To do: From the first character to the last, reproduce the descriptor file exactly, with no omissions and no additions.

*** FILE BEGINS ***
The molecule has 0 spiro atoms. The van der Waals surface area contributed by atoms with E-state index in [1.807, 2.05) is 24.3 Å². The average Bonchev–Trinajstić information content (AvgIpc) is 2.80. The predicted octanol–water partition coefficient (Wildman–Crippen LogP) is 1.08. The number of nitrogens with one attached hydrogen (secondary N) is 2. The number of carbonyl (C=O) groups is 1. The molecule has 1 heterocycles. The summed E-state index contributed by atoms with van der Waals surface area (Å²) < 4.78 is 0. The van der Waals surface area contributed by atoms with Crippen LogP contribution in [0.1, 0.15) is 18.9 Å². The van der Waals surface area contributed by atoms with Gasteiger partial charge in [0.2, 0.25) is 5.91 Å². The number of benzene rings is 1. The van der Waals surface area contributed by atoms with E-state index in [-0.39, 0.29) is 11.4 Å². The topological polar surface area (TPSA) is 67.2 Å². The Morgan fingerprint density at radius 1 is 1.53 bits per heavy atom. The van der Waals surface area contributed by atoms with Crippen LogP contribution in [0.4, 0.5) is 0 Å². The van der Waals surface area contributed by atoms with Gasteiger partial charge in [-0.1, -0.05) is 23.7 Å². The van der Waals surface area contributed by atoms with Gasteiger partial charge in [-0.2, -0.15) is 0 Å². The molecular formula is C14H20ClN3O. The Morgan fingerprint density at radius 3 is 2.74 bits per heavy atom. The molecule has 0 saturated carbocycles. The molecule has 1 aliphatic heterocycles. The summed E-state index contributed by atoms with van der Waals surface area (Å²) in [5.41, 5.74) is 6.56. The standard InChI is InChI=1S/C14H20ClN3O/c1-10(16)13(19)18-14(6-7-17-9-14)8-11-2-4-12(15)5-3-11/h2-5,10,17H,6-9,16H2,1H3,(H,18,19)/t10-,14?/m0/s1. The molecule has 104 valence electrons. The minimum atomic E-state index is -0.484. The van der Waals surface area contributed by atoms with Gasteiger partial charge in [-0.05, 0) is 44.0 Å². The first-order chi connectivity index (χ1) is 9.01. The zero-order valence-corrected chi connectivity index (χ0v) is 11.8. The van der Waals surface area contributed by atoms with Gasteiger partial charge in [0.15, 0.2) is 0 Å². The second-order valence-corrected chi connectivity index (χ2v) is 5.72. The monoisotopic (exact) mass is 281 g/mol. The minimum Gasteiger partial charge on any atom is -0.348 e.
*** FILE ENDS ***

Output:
The molecule has 0 spiro atoms. The van der Waals surface area contributed by atoms with E-state index in [1.807, 2.05) is 24.3 Å². The average Bonchev–Trinajstić information content (AvgIpc) is 2.80. The predicted octanol–water partition coefficient (Wildman–Crippen LogP) is 1.08. The number of nitrogens with one attached hydrogen (secondary N) is 2. The number of carbonyl (C=O) groups is 1. The molecule has 1 heterocycles. The summed E-state index contributed by atoms with van der Waals surface area (Å²) < 4.78 is 0. The van der Waals surface area contributed by atoms with Crippen LogP contribution in [0.1, 0.15) is 18.9 Å². The van der Waals surface area contributed by atoms with Gasteiger partial charge in [0.2, 0.25) is 5.91 Å². The number of benzene rings is 1. The van der Waals surface area contributed by atoms with E-state index in [-0.39, 0.29) is 11.4 Å². The topological polar surface area (TPSA) is 67.2 Å². The Morgan fingerprint density at radius 1 is 1.53 bits per heavy atom. The van der Waals surface area contributed by atoms with Crippen LogP contribution in [0.4, 0.5) is 0 Å². The van der Waals surface area contributed by atoms with Gasteiger partial charge in [-0.1, -0.05) is 23.7 Å². The van der Waals surface area contributed by atoms with Gasteiger partial charge in [-0.2, -0.15) is 0 Å². The molecular formula is C14H20ClN3O. The Morgan fingerprint density at radius 3 is 2.74 bits per heavy atom. The molecule has 0 saturated carbocycles. The molecule has 1 aliphatic heterocycles. The summed E-state index contributed by atoms with van der Waals surface area (Å²) in [5.41, 5.74) is 6.56. The standard InChI is InChI=1S/C14H20ClN3O/c1-10(16)13(19)18-14(6-7-17-9-14)8-11-2-4-12(15)5-3-11/h2-5,10,17H,6-9,16H2,1H3,(H,18,19)/t10-,14?/m0/s1. The molecule has 104 valence electrons. The minimum atomic E-state index is -0.484. The van der Waals surface area contributed by atoms with Gasteiger partial charge in [-0.05, 0) is 44.0 Å². The first-order chi connectivity index (χ1) is 9.01. The zero-order valence-corrected chi connectivity index (χ0v) is 11.8. The van der Waals surface area contributed by atoms with Gasteiger partial charge in [0.15, 0.2) is 0 Å². The second-order valence-corrected chi connectivity index (χ2v) is 5.72. The monoisotopic (exact) mass is 281 g/mol. The minimum Gasteiger partial charge on any atom is -0.348 e.